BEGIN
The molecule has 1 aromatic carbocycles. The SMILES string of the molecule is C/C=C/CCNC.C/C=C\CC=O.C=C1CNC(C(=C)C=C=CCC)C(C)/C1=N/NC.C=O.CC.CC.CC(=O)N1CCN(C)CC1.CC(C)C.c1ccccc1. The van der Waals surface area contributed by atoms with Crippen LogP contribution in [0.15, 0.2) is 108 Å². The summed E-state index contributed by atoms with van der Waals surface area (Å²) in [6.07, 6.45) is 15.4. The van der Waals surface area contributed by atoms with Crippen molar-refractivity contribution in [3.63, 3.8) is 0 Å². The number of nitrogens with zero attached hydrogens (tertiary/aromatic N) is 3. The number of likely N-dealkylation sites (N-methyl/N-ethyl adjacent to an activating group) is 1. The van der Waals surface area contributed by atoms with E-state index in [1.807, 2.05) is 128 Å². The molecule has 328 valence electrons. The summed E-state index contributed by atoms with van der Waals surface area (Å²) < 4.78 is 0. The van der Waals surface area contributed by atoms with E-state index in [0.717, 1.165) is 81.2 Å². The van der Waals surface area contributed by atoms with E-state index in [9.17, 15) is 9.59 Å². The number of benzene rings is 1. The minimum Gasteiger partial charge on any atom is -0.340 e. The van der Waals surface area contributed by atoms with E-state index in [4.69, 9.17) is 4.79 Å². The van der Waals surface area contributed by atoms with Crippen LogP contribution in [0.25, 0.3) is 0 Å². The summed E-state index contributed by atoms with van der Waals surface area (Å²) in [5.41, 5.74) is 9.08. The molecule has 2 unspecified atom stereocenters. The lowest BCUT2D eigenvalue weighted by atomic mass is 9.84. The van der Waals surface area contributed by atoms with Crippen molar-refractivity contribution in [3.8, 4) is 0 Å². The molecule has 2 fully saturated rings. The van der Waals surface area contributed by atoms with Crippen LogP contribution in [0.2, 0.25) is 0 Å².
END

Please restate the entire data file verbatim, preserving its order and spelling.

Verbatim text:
The molecule has 1 aromatic carbocycles. The SMILES string of the molecule is C/C=C/CCNC.C/C=C\CC=O.C=C1CNC(C(=C)C=C=CCC)C(C)/C1=N/NC.C=O.CC.CC.CC(=O)N1CCN(C)CC1.CC(C)C.c1ccccc1. The van der Waals surface area contributed by atoms with Crippen LogP contribution in [0.15, 0.2) is 108 Å². The summed E-state index contributed by atoms with van der Waals surface area (Å²) in [6.07, 6.45) is 15.4. The van der Waals surface area contributed by atoms with Crippen molar-refractivity contribution in [3.63, 3.8) is 0 Å². The number of nitrogens with zero attached hydrogens (tertiary/aromatic N) is 3. The number of likely N-dealkylation sites (N-methyl/N-ethyl adjacent to an activating group) is 1. The van der Waals surface area contributed by atoms with E-state index in [1.807, 2.05) is 128 Å². The molecule has 328 valence electrons. The summed E-state index contributed by atoms with van der Waals surface area (Å²) < 4.78 is 0. The van der Waals surface area contributed by atoms with E-state index in [0.717, 1.165) is 81.2 Å². The van der Waals surface area contributed by atoms with E-state index in [9.17, 15) is 9.59 Å². The number of benzene rings is 1. The minimum Gasteiger partial charge on any atom is -0.340 e. The van der Waals surface area contributed by atoms with E-state index in [4.69, 9.17) is 4.79 Å². The van der Waals surface area contributed by atoms with Crippen LogP contribution in [0.25, 0.3) is 0 Å². The summed E-state index contributed by atoms with van der Waals surface area (Å²) in [5.41, 5.74) is 9.08. The molecule has 2 unspecified atom stereocenters. The lowest BCUT2D eigenvalue weighted by atomic mass is 9.84. The van der Waals surface area contributed by atoms with Crippen molar-refractivity contribution in [3.8, 4) is 0 Å². The molecule has 2 fully saturated rings. The van der Waals surface area contributed by atoms with Crippen LogP contribution in [0.2, 0.25) is 0 Å².